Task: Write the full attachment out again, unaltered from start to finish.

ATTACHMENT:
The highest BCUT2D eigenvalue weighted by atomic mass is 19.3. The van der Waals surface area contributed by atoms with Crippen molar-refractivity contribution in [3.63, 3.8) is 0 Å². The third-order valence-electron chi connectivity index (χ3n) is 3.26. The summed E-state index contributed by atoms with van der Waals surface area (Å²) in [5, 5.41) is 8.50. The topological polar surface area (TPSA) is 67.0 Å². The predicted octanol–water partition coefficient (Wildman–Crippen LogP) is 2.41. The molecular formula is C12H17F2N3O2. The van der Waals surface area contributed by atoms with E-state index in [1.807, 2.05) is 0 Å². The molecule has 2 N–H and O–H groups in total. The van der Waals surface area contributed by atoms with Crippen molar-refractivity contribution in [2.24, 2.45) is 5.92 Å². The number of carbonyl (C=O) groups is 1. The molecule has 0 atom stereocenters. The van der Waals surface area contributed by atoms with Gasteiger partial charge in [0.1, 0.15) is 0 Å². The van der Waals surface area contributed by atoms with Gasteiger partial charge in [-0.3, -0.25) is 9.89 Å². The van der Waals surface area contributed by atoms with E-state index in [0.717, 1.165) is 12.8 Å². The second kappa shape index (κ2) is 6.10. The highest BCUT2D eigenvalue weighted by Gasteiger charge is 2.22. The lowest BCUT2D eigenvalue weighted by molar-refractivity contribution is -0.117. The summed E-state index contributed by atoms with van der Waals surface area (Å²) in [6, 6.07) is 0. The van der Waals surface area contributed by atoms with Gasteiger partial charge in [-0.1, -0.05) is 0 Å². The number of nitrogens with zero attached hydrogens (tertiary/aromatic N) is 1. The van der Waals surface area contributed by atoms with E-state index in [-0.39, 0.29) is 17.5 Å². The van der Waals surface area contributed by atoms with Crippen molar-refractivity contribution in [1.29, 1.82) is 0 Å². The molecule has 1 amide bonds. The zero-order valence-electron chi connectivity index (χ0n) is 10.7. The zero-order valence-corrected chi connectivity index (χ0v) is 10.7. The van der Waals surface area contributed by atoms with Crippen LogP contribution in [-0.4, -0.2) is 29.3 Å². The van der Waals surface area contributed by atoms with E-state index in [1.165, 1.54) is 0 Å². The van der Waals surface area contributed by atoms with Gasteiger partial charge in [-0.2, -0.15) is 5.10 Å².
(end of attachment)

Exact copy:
The highest BCUT2D eigenvalue weighted by atomic mass is 19.3. The van der Waals surface area contributed by atoms with Crippen molar-refractivity contribution in [3.63, 3.8) is 0 Å². The third-order valence-electron chi connectivity index (χ3n) is 3.26. The summed E-state index contributed by atoms with van der Waals surface area (Å²) in [5, 5.41) is 8.50. The topological polar surface area (TPSA) is 67.0 Å². The predicted octanol–water partition coefficient (Wildman–Crippen LogP) is 2.41. The molecular formula is C12H17F2N3O2. The van der Waals surface area contributed by atoms with E-state index in [1.807, 2.05) is 0 Å². The molecule has 2 N–H and O–H groups in total. The van der Waals surface area contributed by atoms with Crippen molar-refractivity contribution in [2.24, 2.45) is 5.92 Å². The number of carbonyl (C=O) groups is 1. The molecule has 0 atom stereocenters. The van der Waals surface area contributed by atoms with Gasteiger partial charge in [0.1, 0.15) is 0 Å². The van der Waals surface area contributed by atoms with Gasteiger partial charge in [-0.3, -0.25) is 9.89 Å². The van der Waals surface area contributed by atoms with E-state index in [0.717, 1.165) is 12.8 Å². The second kappa shape index (κ2) is 6.10. The highest BCUT2D eigenvalue weighted by Gasteiger charge is 2.22. The lowest BCUT2D eigenvalue weighted by molar-refractivity contribution is -0.117. The summed E-state index contributed by atoms with van der Waals surface area (Å²) in [6, 6.07) is 0. The van der Waals surface area contributed by atoms with Gasteiger partial charge in [-0.1, -0.05) is 0 Å². The number of nitrogens with zero attached hydrogens (tertiary/aromatic N) is 1. The van der Waals surface area contributed by atoms with E-state index in [-0.39, 0.29) is 17.5 Å². The van der Waals surface area contributed by atoms with Crippen molar-refractivity contribution in [1.29, 1.82) is 0 Å². The molecule has 1 amide bonds. The zero-order valence-electron chi connectivity index (χ0n) is 10.7. The zero-order valence-corrected chi connectivity index (χ0v) is 10.7. The van der Waals surface area contributed by atoms with Crippen LogP contribution in [-0.4, -0.2) is 29.3 Å². The van der Waals surface area contributed by atoms with E-state index in [1.165, 1.54) is 0 Å². The van der Waals surface area contributed by atoms with Gasteiger partial charge in [-0.2, -0.15) is 5.10 Å².